TIM: First off, on Lee: Is it that big a deal he’s starting Game 3 instead of Game 1? I mean, he probably wasn’t going to pitch three times in the series anyway (b/c he doesn’t pitch on short rest and Hunter is a good enough fourth starter), and now Texas has a huge advantage in Games 3 and 7 (they’re close to locks in those two games, whereas it would have been closer to a tossup with Lee against Sabathia twice).

JOHN: The difference is this: He wouldn’t have started three times, but he almost certainly would have started twice. It’s true that the Rangers’ odds in a potential Game 7 go way up with Lee on the mound, but the odds of them getting to a Game 7 go way down with him only pitching once in the first six games. Of course, all of this changes depending on how the first two games go. If the Rangers win two or even one of the first two games, then having Lee available for two of last five is as big an advantage as you can have.

TIM: We’ve talked about the following strategy before, and I think Cincinnati actually used it in the NLDS: Why not match up one of your weakest pitchers with their strongest? We can jokingly say the Yankees should start Burnett against Lee because they’d lose anyway, knowing they can’t do this because of a potential Game 7. But if you’re Texas, why not throw Colby Lewis in Game 1 and save Wilson for Game 2, where he’d have the edge over Hughes? In this scenario, Texas arguably has the pitching edge in four games instead of two.

JOHN: I’ve always been a big fan of this strategy, and it works particularly well when you have someone like Edinson Volquez this season or Burnett last season—pitchers who are erratic but potentially brilliant. If Burnett pitches like he did in July (granted that’s extremely unlikely), then he can match even Lee’s best. The problem with this strategy is that I think it’s better in theory than in practice. For one, like a lot of over-managing, it’s an example of putting all your eggs in one basket: If Sabathia pitches poorly and the Yankees win anyway because they got to Lewis, or Hughes out-duels Wilson, then the plan has backfired. Perhaps more importantly, though, the plan involves intentionally lowering your odds of winning a game, which is something most managers are (understandably) reluctant to do, especially in the postseason.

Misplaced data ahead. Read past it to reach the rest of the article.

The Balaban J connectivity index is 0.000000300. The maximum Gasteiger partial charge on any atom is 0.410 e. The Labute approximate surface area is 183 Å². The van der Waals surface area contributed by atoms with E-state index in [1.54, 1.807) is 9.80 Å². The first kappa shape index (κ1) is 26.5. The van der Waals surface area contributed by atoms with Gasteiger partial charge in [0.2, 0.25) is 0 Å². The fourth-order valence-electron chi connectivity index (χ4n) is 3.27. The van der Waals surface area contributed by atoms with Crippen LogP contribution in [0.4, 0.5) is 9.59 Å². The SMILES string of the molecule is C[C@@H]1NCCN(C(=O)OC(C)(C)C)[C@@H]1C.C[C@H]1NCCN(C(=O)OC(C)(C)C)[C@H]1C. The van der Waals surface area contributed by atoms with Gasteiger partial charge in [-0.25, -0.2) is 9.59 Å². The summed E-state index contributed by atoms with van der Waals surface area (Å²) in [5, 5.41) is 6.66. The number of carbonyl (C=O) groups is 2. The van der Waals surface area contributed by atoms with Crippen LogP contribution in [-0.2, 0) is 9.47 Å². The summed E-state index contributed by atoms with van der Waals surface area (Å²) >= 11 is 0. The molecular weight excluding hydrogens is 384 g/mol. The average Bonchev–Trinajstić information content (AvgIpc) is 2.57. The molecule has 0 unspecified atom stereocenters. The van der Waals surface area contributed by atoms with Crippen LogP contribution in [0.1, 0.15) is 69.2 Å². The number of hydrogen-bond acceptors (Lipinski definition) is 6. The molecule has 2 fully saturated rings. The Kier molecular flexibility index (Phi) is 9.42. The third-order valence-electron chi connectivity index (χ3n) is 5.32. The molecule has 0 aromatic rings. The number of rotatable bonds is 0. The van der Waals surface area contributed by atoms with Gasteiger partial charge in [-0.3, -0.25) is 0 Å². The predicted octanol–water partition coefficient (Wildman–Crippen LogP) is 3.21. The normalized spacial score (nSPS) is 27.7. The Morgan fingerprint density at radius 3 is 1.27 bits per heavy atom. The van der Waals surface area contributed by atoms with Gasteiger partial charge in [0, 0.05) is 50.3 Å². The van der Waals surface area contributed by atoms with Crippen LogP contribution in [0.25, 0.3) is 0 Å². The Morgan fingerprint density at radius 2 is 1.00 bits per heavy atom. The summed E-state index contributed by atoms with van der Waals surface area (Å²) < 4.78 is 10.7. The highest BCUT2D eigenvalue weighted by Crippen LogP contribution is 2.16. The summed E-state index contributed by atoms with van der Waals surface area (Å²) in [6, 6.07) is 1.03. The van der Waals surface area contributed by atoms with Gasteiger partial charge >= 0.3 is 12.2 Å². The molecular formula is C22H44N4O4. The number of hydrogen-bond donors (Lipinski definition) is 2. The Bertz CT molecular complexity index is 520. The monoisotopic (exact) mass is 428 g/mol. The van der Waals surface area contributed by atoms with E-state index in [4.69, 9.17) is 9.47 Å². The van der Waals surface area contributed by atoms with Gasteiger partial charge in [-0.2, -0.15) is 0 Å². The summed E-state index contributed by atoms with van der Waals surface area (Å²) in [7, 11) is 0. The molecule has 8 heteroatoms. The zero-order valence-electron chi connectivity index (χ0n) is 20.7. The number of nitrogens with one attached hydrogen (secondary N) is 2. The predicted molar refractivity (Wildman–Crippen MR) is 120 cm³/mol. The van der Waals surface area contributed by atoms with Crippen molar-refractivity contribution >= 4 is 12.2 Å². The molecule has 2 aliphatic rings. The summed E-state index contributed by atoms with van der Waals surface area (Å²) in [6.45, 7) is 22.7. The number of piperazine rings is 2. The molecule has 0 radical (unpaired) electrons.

TIM: After the Division Series (and I mean “series” plurally, as in all four), can’t we just come out and say home-field advantage in baseball means absolutely nothing? Or do you think Texas will finally win a home playoff game for the first time in franchise history?

JOHN: It’s not really that home-field advantage means “absolutely nothing”—as I said in the Division Series previews, every team plays better at home—but that other things in baseball, specifically the pitching match-ups, matter far more. In football and basketball, when the actual rosters of the team don’t change from day-to-day, home-field exerts more influence, but the difference between the Rangers on the road and the Rangers at home is obviously much less the difference between Cliff Lee and Tommy Hunter as your starting pitcher.

TIM: What do you, as a Yankees fan, take away from that series against the Twins, other than the fact that being a Twins fan must be largely depressing?

JOHN: Other than the performance of Kerry Wood, there wasn’t a lot to be concerned about as a Yankees fan in the Division Series (Sabathia didn’t pitch well, but he’s been so reliable that I’m not especially worried about him yet). As for the Twins, that must have been a rough series. It was pretty clear that neither Joe Mauer nor Jim Thome was completely healthy, and a lot of breaks, like the non-called strike on Lance Berkman, went against them.

TIM: How does the Yankees’ dominance of Minnesota compare to their dominance of the Rangers last decade?